Author: Gordon Platt


By Gordon Platt

China and Russia have returned to the global equity capital markets, following a lengthy absence. China led in the number of capital raisings using depositary receipts last year, with 14 of the 51 transactions worldwide, according to BNY Mellon. Russia led last year’s ranking in terms of value of DR capital raised, thanks to TCS Group Holdings (parent of Tinkoff Credit Systems), which raised $1.1 billion in the largest issue of 2013.

TCS Group’s initial public offering on the London Stock Exchange last October was the biggest IPO from a Russian company since telecom group MegaFon’s $1.8 billion issue in November 2012. China’s return to the DR market follows a long lull caused by accounting irregularities. Investor sentiment toward Chinese firms listing in the US has improved, and additional listings are likely, bankers say.


The broadening in the DR capital market last year, with a surge in the number of capital raisings to 51 from 31 transactions in 2012, was more significant than the decline in the total capital raised, which fell to $10.4 billion from $12.7 billion in 2012, they say. There were issues from 20 countries in 2013, up from 12 a year earlier.


Anthony Moro, head of emerging markets depositary receipts at BNY Mellon, says: “Emerging market valuations are becoming extremely compelling. China’s economy is still growing at a 7% annual rate, and while growth in Brazil and Russia has slowed recently, this is not typical for these markets. Economic growth in emerging markets will be higher than in developed markets over the long term.”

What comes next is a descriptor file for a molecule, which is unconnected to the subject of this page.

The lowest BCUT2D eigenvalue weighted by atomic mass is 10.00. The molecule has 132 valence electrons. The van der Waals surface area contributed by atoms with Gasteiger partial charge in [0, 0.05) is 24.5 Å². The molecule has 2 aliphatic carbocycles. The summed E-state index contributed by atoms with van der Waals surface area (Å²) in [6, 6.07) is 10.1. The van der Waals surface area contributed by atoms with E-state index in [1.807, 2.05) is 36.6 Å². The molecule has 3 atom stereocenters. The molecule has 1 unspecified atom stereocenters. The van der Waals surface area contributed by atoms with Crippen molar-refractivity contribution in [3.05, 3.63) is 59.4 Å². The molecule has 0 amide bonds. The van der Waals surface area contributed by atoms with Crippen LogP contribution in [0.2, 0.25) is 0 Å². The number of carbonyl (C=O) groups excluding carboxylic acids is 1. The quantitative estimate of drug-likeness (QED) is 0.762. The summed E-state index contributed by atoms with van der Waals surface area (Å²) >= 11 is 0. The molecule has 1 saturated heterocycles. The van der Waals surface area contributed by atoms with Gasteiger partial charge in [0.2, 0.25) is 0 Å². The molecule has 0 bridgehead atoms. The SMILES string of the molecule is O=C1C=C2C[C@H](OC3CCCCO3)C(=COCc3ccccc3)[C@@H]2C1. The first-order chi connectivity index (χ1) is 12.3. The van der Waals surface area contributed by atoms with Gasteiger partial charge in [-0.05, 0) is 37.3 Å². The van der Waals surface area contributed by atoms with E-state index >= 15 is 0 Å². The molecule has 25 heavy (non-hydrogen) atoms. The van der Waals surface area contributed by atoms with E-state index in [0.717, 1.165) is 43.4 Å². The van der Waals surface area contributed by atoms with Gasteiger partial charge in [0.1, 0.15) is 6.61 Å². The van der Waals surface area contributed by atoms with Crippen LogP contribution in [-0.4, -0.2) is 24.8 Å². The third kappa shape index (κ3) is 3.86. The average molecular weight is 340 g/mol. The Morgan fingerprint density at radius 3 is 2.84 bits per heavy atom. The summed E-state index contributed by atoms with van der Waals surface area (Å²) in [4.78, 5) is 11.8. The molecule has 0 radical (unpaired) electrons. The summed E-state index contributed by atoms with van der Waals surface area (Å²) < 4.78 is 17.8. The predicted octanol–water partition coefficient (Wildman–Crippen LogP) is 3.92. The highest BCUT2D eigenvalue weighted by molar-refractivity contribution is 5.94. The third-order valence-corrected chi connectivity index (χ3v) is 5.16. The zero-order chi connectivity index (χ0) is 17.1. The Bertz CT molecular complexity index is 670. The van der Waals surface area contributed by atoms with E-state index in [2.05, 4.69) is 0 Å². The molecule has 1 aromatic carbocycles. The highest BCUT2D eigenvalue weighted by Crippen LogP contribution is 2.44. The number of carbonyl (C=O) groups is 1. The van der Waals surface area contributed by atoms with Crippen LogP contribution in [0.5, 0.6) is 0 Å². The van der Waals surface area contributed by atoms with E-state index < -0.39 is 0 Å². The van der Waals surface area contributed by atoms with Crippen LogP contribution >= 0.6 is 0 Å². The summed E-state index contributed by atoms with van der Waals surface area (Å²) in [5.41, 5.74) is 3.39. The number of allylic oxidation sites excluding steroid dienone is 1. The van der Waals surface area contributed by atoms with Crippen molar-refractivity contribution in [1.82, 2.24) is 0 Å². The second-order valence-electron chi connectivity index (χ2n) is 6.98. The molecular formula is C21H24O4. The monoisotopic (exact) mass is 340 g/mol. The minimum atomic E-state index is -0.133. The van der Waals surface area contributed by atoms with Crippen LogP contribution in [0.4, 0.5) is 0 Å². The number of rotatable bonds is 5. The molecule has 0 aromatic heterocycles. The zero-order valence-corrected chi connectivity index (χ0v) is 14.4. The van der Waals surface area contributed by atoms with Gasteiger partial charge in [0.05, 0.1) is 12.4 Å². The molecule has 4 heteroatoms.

Moro says financial markets were “overly spooked” by the Federal Reserve’s tapering of its bond-buying program, and that deals that were put on hold last year will eventually come to market. “I expect a continued increase in DR capital-raising issues,” he says. “China is back, and it is the most active issuer.”

Chinese technology companies are eager to list on US exchanges, Moro says, although most of these deals are modest in size. Companies in the Asia-Pacific region used DRs to raise more than $4.4 billion in capital last year, nearly three times the 2012 total. In addition to China, Taiwan was active for a second straight year, with six issuers raising more than $2.1 billion. Additionally, there were three issues from South Korea.


Although Eastern European equity markets did not keep pace with the rise in Western European markets last year, they still raised nearly $2.8 billion in capital, BNY Mellon says. Russian electronic payment provider QIWI raised $212 million on Nasdaq under the JOBS Act, as well as an additional $287 million in a follow-on offering. Romania’s largest natural gas supplier, Romgaz, came to market with an offshore offering and private placement of DRs that raised $185 million.

Latin America had six capital raisings involving DRs last year, totaling $1.4 billion, according to BNY Mellon. They came from companies in Colombia, Peru and Mexico.

Altogether, 258 new sponsored and unsponsored DR programs were established in 2013 from 40 countries. South African issuers established the most newly sponsored programs with 10, followed by Taiwanese companies with seven. More than 143 billion DRs valued at nearly $2.6 trillion traded last year, little changed from a year earlier. China’s Baidu, Brazil’s Vale and Petrobras, and the UK’s Vodafone and BP were the most active in terms of value traded.


Dennis Bon, global head of depositary receipts at J.P. Morgan, says: “I am cautiously optimistic about the outlook for DR capital raising in 2014. Continued improvements in the economies of key countries provide solid underpinnings for growth in the global DR market.”